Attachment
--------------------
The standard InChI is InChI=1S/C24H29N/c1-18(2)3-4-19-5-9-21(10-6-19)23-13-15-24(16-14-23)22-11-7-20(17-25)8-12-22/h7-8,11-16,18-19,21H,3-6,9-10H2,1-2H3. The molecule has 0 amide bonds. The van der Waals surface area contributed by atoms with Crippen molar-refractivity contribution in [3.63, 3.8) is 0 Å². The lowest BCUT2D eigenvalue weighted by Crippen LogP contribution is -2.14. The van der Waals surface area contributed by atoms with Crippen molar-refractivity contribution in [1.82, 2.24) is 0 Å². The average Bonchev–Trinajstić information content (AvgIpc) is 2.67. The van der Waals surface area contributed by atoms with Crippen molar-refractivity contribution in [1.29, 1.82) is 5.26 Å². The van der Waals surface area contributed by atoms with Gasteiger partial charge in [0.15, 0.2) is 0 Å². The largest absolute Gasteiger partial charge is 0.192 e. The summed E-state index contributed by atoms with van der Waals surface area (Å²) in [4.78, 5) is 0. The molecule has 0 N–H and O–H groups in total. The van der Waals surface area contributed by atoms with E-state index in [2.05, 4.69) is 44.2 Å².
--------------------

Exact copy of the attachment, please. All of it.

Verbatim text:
The standard InChI is InChI=1S/C24H29N/c1-18(2)3-4-19-5-9-21(10-6-19)23-13-15-24(16-14-23)22-11-7-20(17-25)8-12-22/h7-8,11-16,18-19,21H,3-6,9-10H2,1-2H3. The molecule has 0 amide bonds. The van der Waals surface area contributed by atoms with Crippen molar-refractivity contribution in [3.63, 3.8) is 0 Å². The lowest BCUT2D eigenvalue weighted by Crippen LogP contribution is -2.14. The van der Waals surface area contributed by atoms with Crippen molar-refractivity contribution in [1.82, 2.24) is 0 Å². The average Bonchev–Trinajstić information content (AvgIpc) is 2.67. The van der Waals surface area contributed by atoms with Crippen molar-refractivity contribution in [1.29, 1.82) is 5.26 Å². The van der Waals surface area contributed by atoms with Gasteiger partial charge in [0.15, 0.2) is 0 Å². The largest absolute Gasteiger partial charge is 0.192 e. The summed E-state index contributed by atoms with van der Waals surface area (Å²) in [4.78, 5) is 0. The molecule has 0 N–H and O–H groups in total. The van der Waals surface area contributed by atoms with E-state index in [2.05, 4.69) is 44.2 Å².